Nadler, a New York Democrat and the Judiciary Committee chairman, dismissed the criticism from Lofgren, calling her assertion “ridiculous.”
“It is very substantial reform,” Nadler said. “It greatly increases civil liberties protections. Not as much as I would want or, apparently, as much as she would want, but it’s what we could get. … This bill substantially improves civil liberties, which is what Democrats should want and it does so without decreasing our intelligence capabilities to protect us.”
Democrats backed the measure 152-75, while Republicans voted for it 126-60. Independent Rep. Justin Amash of Michigan, a longtime FISA opponent, voted no.
Attorney General William Barr also played a key role in the talks, meeting several times with Republican lawmakers who demanded provisions to address the Page FISA warrant.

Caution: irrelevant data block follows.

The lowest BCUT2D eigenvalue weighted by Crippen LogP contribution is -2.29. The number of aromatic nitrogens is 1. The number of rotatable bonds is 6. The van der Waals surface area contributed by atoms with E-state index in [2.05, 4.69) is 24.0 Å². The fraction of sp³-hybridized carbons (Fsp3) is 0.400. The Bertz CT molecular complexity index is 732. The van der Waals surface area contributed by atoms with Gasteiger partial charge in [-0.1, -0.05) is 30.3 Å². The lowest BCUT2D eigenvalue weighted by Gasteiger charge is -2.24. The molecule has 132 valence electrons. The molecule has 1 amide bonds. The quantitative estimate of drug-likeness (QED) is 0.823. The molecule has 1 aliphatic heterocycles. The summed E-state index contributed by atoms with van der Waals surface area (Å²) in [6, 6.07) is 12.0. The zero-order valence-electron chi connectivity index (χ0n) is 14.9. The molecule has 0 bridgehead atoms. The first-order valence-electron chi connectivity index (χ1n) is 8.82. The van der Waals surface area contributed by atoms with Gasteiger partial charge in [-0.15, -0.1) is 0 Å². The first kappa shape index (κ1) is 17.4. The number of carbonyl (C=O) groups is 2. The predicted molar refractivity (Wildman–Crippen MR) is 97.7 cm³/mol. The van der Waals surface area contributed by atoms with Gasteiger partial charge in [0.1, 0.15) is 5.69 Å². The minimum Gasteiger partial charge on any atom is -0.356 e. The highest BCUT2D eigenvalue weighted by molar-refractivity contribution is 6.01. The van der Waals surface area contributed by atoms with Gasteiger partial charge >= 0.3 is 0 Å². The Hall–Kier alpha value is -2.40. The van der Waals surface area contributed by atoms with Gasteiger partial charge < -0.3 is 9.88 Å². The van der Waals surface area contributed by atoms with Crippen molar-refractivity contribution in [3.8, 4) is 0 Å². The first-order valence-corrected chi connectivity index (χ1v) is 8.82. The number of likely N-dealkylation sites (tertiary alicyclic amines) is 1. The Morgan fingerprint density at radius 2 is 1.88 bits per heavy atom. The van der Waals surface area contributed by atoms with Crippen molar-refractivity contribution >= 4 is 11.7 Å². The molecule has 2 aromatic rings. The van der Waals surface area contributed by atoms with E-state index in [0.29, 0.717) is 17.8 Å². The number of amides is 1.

Barr announced his support for the bill ahead of Wednesday’s vote. Barr acknowledged that the bill includes proposals from him and FBI Director Christopher Wray following a Justice Department inspector general report that slammed the FBI’s work on surveillance warrants of Page in 2016.
“I am pleased that the bill contains a number of provisions Director Wray and I put forward to address past failures, including compliance failures that the Inspector General has identified for us in his recent audit work. The IG’s analysis and recommendations have helped shape our proposals,” Barr said.
While the FISA reauthorization easily passed the House, its fate in the Senate is still murky. The Senate is scheduled to leave Washington on Thursday for a week-long recess, and it’s unclear if there will be an agreement to fast-track the legislation to passage — a maneuver that any single senator can scuttle.